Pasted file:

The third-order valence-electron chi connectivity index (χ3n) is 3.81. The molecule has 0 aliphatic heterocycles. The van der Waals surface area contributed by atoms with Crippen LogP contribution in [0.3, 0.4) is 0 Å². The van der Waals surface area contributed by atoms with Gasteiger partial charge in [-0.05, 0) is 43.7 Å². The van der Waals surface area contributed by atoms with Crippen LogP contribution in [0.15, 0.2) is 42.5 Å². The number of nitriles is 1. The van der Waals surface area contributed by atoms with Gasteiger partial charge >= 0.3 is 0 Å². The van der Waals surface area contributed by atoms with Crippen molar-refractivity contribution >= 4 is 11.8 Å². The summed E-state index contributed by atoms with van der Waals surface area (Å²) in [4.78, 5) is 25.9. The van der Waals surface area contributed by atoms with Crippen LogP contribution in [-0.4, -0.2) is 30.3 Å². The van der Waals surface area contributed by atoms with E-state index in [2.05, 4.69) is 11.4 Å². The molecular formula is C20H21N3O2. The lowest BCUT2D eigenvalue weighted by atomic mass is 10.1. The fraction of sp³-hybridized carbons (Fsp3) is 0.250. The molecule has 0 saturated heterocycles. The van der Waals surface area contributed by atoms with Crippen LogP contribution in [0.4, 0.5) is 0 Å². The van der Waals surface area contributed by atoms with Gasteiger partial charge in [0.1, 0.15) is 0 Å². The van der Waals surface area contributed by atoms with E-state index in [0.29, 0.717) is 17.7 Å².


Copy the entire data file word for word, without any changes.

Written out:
The third-order valence-electron chi connectivity index (χ3n) is 3.81. The molecule has 0 aliphatic heterocycles. The van der Waals surface area contributed by atoms with Crippen LogP contribution in [0.3, 0.4) is 0 Å². The van der Waals surface area contributed by atoms with Gasteiger partial charge in [-0.05, 0) is 43.7 Å². The van der Waals surface area contributed by atoms with Crippen LogP contribution in [0.15, 0.2) is 42.5 Å². The number of nitriles is 1. The van der Waals surface area contributed by atoms with Gasteiger partial charge >= 0.3 is 0 Å². The van der Waals surface area contributed by atoms with Crippen molar-refractivity contribution >= 4 is 11.8 Å². The summed E-state index contributed by atoms with van der Waals surface area (Å²) in [4.78, 5) is 25.9. The van der Waals surface area contributed by atoms with Crippen LogP contribution in [-0.4, -0.2) is 30.3 Å². The van der Waals surface area contributed by atoms with E-state index in [2.05, 4.69) is 11.4 Å². The molecular formula is C20H21N3O2. The lowest BCUT2D eigenvalue weighted by atomic mass is 10.1. The fraction of sp³-hybridized carbons (Fsp3) is 0.250. The molecule has 0 saturated heterocycles. The van der Waals surface area contributed by atoms with Crippen LogP contribution in [0.4, 0.5) is 0 Å². The van der Waals surface area contributed by atoms with Gasteiger partial charge in [0.1, 0.15) is 0 Å². The van der Waals surface area contributed by atoms with E-state index in [0.29, 0.717) is 17.7 Å².